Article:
Joshua expects to be faster, sharper against Parker
By Jim Dower: Anthony Joshua will be coming into Saturday’s fight against Joseph Parker 12 pounds lighter than his previous match against Carlos Takam on October 28. Joshua weighed in at 254 lbs. for that fight, and he won by a 10th round knockout.
On Friday, Joshua weighed in at 242 lbs. and he looked a lot leaner. Joshua expects his lighter weight to help him fight with more speed and be a lot shaper than he’s been in a while.
Parker isn’t surprised that Joshua is coming in lighter for this fight, because it shows that he’s taking the fight seriously. Joshua had to do something after he had problems with his endurance in his last 2 fights against Takam and Wladimir Klitschko.
”I feel better. Training is all about rehearsal and so is sparring, but it has gone well,” Joshua said to skysports.com. “You will see I will be a lot sharper. My reflexes will be sharper and my speed will be much sharper.”
Joshua, 28, will be the way he normally has been in the past. He’s fast at times, and powerful, but he gets hurt when hit hard and he doesn’t thrive in fast pace fights where he’s getting hit back. If Parker can get Joshua into an exchange and clip him with something, he could hurt him in the same way Klitschko and Dillian Whyte did. Mihai Nistor hurt Joshua when slugging with him in their fight in 2011. Joshua was out on his feet and the fight had to be stopped. The was the last time Joshua lost an official fight, although some boxing fans believe he was beaten twice in the 2012 London Olympics by Roberto Cammarelle and Erislandy Savon.
“He looked good, but I would expect that from a world champion,” Parker said about Joshua. “You will be in for a good, good fight tomorrow night, believe me. Us being close in weight makes me think he is taking it seriously. We are similar; we will both be fast tomorrow and throwing bombs,” Parker said.
Parker has got to throw bombs in this contest for him to have a chance of winning. He’s not going to win a boxing match like he did against Carlos Takam, Andy Ruiz and Hughie Fury. There’s a big difference in fighting Joshua than from fighting Takam, Ruiz and Fury. Joshua is a lot more popular, and if the close rounds will all likely go in Joshua’s favor because he’s the star, he’s fighting in his own country and he’s the A-side. Parker’s trainer and management need to let him know that it’s extremely important for him to give it all he’s got to try and knockout Joshua if possible. Letting the judge decide the final outcome could be a mistake for Parker.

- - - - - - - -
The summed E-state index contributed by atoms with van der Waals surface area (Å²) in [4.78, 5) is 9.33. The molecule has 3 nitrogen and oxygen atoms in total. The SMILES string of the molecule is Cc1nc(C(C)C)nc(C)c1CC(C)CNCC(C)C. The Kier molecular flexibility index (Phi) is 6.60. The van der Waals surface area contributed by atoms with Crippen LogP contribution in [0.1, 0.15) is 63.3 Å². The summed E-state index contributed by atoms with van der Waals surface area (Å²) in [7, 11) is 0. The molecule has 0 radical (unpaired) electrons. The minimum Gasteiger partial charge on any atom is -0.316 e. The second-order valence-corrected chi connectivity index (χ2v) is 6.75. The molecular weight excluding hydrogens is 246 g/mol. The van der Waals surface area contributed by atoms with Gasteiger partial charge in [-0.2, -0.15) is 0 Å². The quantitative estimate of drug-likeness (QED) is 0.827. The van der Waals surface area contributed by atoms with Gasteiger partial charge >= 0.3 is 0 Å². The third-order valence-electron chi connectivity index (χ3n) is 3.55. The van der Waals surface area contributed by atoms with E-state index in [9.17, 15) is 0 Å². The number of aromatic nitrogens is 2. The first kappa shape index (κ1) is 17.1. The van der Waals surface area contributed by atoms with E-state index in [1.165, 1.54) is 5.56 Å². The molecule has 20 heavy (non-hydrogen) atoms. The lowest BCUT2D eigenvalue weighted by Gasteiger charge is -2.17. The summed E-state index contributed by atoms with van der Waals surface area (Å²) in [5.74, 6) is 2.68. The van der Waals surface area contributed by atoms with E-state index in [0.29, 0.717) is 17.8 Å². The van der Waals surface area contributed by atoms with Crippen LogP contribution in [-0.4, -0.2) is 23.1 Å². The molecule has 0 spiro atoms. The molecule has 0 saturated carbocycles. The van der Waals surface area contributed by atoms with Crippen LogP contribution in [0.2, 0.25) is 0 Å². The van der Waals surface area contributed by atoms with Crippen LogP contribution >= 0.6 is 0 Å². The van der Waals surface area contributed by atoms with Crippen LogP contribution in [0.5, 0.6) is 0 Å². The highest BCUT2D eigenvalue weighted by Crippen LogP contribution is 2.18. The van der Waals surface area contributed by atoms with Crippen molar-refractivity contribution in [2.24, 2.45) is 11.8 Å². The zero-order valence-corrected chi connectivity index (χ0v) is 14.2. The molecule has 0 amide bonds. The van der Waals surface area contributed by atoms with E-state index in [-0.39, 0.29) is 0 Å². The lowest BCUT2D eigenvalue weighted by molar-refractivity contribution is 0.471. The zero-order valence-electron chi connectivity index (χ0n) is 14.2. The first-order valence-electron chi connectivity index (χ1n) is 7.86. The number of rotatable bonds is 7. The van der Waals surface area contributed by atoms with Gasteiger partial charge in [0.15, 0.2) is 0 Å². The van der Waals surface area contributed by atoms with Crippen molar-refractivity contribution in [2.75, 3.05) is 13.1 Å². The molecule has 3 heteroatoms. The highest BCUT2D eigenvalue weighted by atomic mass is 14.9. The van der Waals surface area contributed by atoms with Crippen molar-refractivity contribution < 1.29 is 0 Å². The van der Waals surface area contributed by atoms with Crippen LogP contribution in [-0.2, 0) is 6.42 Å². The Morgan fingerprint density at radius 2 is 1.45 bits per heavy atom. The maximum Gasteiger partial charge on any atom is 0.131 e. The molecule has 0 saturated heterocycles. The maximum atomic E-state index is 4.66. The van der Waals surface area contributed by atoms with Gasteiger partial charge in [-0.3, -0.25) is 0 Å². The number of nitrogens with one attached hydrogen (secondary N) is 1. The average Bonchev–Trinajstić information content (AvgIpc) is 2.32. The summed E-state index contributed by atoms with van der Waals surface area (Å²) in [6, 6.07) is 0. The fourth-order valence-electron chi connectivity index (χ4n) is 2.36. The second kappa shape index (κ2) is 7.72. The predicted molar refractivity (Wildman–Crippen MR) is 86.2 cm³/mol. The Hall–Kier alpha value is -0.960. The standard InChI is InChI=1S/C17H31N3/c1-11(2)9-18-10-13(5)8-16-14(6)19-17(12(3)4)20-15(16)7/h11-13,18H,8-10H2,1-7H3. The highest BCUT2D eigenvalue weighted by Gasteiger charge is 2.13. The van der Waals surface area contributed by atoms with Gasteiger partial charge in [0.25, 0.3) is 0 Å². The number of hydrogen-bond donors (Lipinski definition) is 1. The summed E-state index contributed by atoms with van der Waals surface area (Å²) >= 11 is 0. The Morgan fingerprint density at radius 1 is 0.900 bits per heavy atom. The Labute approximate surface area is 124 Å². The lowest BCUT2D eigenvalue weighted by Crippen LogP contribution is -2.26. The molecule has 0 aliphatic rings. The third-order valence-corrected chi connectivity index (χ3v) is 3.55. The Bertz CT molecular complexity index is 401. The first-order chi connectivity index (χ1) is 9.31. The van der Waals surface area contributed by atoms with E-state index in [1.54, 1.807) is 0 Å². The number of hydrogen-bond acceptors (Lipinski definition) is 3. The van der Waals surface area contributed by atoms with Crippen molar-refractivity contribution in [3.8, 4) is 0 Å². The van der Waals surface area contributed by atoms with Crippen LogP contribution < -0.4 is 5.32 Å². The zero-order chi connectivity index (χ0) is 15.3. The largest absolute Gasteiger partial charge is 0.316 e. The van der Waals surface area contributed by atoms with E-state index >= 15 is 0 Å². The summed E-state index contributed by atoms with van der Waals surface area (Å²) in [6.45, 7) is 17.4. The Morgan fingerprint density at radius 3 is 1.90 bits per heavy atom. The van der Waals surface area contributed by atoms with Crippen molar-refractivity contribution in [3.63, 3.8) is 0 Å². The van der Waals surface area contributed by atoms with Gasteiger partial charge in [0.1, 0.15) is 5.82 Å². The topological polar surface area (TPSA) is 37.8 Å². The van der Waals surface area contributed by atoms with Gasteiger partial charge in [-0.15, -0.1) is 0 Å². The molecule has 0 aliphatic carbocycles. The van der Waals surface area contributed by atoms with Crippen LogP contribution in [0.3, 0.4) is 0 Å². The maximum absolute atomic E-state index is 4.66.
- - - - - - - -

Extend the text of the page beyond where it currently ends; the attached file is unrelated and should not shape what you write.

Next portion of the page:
Parker, 236 pounds, is coming into Saturday’s contest 9 lbs. lighter than the 245 lbs. that he weighed for his last fight against Hughie Fury last September. Parker won that fight by a 12 round majority decision, but it was a hard fight because he was forced to chase after Hughie for most of the contest to get him to mix it up. Parker won’t have to go after Joshua in the same way because he’ll be looking to slug with him at every opportunity. Even if Joshua does decide to use movement, he’s not likely to be able to move quick enough to stay away. When Joshua gets tired, he’s still there to be hit. He doesn’t get on his bike the way some heavyweights do to try and stay out of harm’s way.
Parker will have the quicker hands, but his shots won’t have much power on them unless he puts everything he has in them. For Parker to hurt Joshua, he’s going to need to move less and sit down on his shots a lot more than what he did in the Takam fight. Parker has to make up his mind if he wants to try and win a decision, which may be hard to do, or if he’s going to go after a knockout against Joshua. The only fighter that was able to win rounds against Joshua was Wladimir Klitschko, and that was because he hurt him in the 6th. It took Joshua several rounds for him to come back. Wladimir thought he could win a decision over Wladimir, and for a while there it looked like he was going to do that. Joshua caught Wladimir with a big uppercut in the 10th round that hurt him. Joshua then got his second wind and went on to stop Klitschko in the 11th. Parker should be thinking knockout all the way on Saturday night for him to try and get a victory.
“I saw he is confident, I’m expecting a really good fight,” Parker said. “The first few rounds could go either way, depends who follows their game plan better – I’m ready for anything. I’m here for war, you’ll have to do everything to beat me.”
If Parker is there for a war, then he needs to not use so much movement against Joshua. Parker was supposed to have been going to war against Takam, and he failed to do so. Parker treated Takam like he was afraid of him, and that made the fight a lot harder than it should have been if he’d stayed in the pocket and went after his chin the way Joshua did. Parker got the 12 round decision, but he was fighting at home in New Zealand, and it might not have gone his way if the fight had taken place in another country.
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